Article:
Cover image for Lazarus and the Hurricane : the freeing of Rubin "Hurricane" Carter
Lazarus and the Hurricane : the freeing of Rubin "Hurricane" Carter
Chaiton, Sam, 1950-
Personal Author:
First St. Martin's Griffin edition.
Publication Information:
New York : St. Martin's Griffin, 2000.

Physical Description:
ix, 344 pages : illustrations ; 23 cm
General Note:
Includes index.
Personal Subject:
Format :


Call Number
Material Type
Home Location
Item Holds
HV6248.C34 C48 1999 Adult Non-Fiction Non-Fiction Area
HV6248.C34 C48 1999 Adult Non-Fiction Open Shelf
HV6248.C34 C48 1999 Adult Non-Fiction Black History Non-Circ

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This remarkable true story begins in a Brooklyn ghetto when a group of Canadians meet Lesra, an illiterate black teenager who won their hearts. They bring Lesra to Toronto to help with his education. While learning to read, Lesra finds a copy of Rubin Carter's The Sixteenth Round.

Rubin Carter, the subject of Bob Dylan's song "Hurricane", was a #1 middleweight boxing contender who had been wrongfully imprisoned after a white jury found him guilty of the murder of three whites in 1966. A huge public outcry followed the publication of Carter's memoir The Sixteenth Round in 1974, culminating in a retrial, which was a virtual reenactment of the original travesty, with Carter receiving the same triple-life sentence.

Inspired by Lesra's passion, his adopted Canadian family made contact with Carter and reinvigorated the legal battle. The Hurricane is the moving story of the eight year struggle Carter and his Canadian friends waged to win his exoneration and freedom.

Reviews 2

Publisher's Weekly Review

A pair of new releases accompany the upcoming release of the movie The Hurricane, in which Denzel Washington plays former top middleweight boxing contender Rubin Carter, who spent 20 years in prison for a crime he didn't commit. This entry, billing itself as "a basis" for the film, was originally published in Canada in 1991 and now appears with a new, three-page epilogue. Written by two Canadians who, despite no formal legal training, joined the legal battle to free Carter, it has the advantage of an unusual inside perspective. Imprisoned in 1967 for the slaying of two white men and a white woman the previous year, Carter had already published a memoir (The Sixteenth Round), become a cause c‚lŠbre and inspired the Bob Dylan song "Hurricane" when Chaiton and Swinton stumbled upon his story in the late 1970s. He had also been retried and reconvicted. The authors were led to Carter's story through Lesra Martin, a young black man they befriended on a trip to Brooklyn and whom they invited to be a part of their commune in Toronto where they had been "living together in harmony for almost ten years." A letter from Martin, whose first name is a corruption of Lazarus, to the fighter established a connection that resulted in the authors eventually moving to New Jersey to become full-time members of Carter's legal research team. Although it's a serviceable chronicle of Carter's fight for freedom, the book is strangely lacking in the passionate intimacy of an insider. Written in the third person, the text regularly refers to the authors themselves and their friends as "the Canadians." It asserts that they would "do anything" to help Carter's cause, but it doesn't shed much light, beyond an implied desire to right wrong, on their motivation. (Jan.) (c) Copyright PWxyz, LLC. All rights reserved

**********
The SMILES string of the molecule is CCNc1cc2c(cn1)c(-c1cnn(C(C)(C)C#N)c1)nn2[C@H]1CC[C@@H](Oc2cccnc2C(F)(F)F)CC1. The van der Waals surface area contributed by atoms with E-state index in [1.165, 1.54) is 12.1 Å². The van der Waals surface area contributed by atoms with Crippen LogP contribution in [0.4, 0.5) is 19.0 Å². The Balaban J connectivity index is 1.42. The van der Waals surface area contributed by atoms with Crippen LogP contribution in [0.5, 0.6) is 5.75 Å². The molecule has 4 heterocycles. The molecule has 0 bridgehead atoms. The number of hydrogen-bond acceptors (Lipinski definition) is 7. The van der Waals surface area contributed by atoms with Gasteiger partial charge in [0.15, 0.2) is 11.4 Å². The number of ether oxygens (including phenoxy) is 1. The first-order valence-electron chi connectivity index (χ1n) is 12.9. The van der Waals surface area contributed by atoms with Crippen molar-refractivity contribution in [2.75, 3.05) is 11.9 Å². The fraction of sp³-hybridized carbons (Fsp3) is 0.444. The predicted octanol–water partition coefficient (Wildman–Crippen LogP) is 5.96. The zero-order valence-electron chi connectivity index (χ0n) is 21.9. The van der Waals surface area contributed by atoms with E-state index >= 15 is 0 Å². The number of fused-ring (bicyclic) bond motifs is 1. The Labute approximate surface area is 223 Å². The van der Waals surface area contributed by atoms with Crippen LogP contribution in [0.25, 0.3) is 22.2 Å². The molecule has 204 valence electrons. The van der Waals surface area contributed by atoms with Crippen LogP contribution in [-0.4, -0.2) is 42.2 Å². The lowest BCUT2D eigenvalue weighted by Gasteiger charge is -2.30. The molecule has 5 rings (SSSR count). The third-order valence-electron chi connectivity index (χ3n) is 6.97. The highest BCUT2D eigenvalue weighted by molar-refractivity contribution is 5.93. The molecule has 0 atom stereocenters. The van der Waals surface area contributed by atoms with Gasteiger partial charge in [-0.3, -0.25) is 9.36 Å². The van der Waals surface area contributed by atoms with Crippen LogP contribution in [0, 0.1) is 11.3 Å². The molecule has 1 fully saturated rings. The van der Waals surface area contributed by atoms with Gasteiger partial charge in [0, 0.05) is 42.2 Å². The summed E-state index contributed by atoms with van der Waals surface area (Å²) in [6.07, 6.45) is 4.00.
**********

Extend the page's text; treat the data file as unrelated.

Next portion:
Library Journal Review

Adopted by a group of Canadians (including the authors) who help him learn to read, a black teenager from Brooklyn comes upon Rubin "Hurricane" Carter's account of his false murder conviction and helps renew efforts to free the boxer from jail. (c) Copyright 2010. Library Journals LLC, a wholly owned subsidiary of Media Source, Inc. No redistribution permitted.

Table of Contents

Bob Dylan and Jacques Levy
Acknowledgmentsp. vii
Authors' Notep. xi
Peace Bridgep. 1
Part 1 Taking an Ellp. 5
Part 2 Recalled to Lifep. 65
Part 3 Prevailing Windp. 183
Epiloguep. 326
Appendix A "Hurricane"p. 331
Appendix B The Carter Case--A Twenty-Two-Year Chronologyp. 335
Indexp. 339
About the Authorsp. 345